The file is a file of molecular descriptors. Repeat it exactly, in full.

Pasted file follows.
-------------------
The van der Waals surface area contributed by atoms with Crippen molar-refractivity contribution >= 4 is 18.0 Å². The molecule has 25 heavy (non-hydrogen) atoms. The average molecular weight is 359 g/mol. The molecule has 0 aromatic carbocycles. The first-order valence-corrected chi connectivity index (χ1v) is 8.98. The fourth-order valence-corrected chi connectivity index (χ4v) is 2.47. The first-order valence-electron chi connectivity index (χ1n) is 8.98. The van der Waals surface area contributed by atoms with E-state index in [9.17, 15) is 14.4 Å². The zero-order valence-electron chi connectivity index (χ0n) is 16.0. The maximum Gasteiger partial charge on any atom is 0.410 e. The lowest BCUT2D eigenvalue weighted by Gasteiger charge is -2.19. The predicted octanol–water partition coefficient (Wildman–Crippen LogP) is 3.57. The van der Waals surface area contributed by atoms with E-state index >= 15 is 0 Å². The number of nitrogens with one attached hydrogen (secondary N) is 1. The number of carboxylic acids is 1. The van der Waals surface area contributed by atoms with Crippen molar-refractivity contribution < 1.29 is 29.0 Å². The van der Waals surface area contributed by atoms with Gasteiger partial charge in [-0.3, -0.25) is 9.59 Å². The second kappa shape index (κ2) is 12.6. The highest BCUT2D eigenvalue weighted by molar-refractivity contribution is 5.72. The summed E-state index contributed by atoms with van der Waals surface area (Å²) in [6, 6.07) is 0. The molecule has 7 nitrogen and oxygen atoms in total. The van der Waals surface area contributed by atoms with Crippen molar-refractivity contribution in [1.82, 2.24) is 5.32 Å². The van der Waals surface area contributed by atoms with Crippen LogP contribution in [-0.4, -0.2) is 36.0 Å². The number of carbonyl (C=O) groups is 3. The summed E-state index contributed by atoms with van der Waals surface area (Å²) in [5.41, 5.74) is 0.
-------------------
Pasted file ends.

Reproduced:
The van der Waals surface area contributed by atoms with Crippen molar-refractivity contribution >= 4 is 18.0 Å². The molecule has 25 heavy (non-hydrogen) atoms. The average molecular weight is 359 g/mol. The molecule has 0 aromatic carbocycles. The first-order valence-corrected chi connectivity index (χ1v) is 8.98. The fourth-order valence-corrected chi connectivity index (χ4v) is 2.47. The first-order valence-electron chi connectivity index (χ1n) is 8.98. The van der Waals surface area contributed by atoms with E-state index in [9.17, 15) is 14.4 Å². The zero-order valence-electron chi connectivity index (χ0n) is 16.0. The maximum Gasteiger partial charge on any atom is 0.410 e. The lowest BCUT2D eigenvalue weighted by Gasteiger charge is -2.19. The predicted octanol–water partition coefficient (Wildman–Crippen LogP) is 3.57. The van der Waals surface area contributed by atoms with E-state index >= 15 is 0 Å². The number of nitrogens with one attached hydrogen (secondary N) is 1. The number of carboxylic acids is 1. The van der Waals surface area contributed by atoms with Crippen molar-refractivity contribution < 1.29 is 29.0 Å². The van der Waals surface area contributed by atoms with Gasteiger partial charge in [-0.3, -0.25) is 9.59 Å². The second kappa shape index (κ2) is 12.6. The highest BCUT2D eigenvalue weighted by molar-refractivity contribution is 5.72. The summed E-state index contributed by atoms with van der Waals surface area (Å²) in [6, 6.07) is 0. The molecule has 7 nitrogen and oxygen atoms in total. The van der Waals surface area contributed by atoms with Crippen molar-refractivity contribution in [1.82, 2.24) is 5.32 Å². The van der Waals surface area contributed by atoms with Crippen LogP contribution in [-0.4, -0.2) is 36.0 Å². The number of carbonyl (C=O) groups is 3. The summed E-state index contributed by atoms with van der Waals surface area (Å²) in [5.41, 5.74) is 0.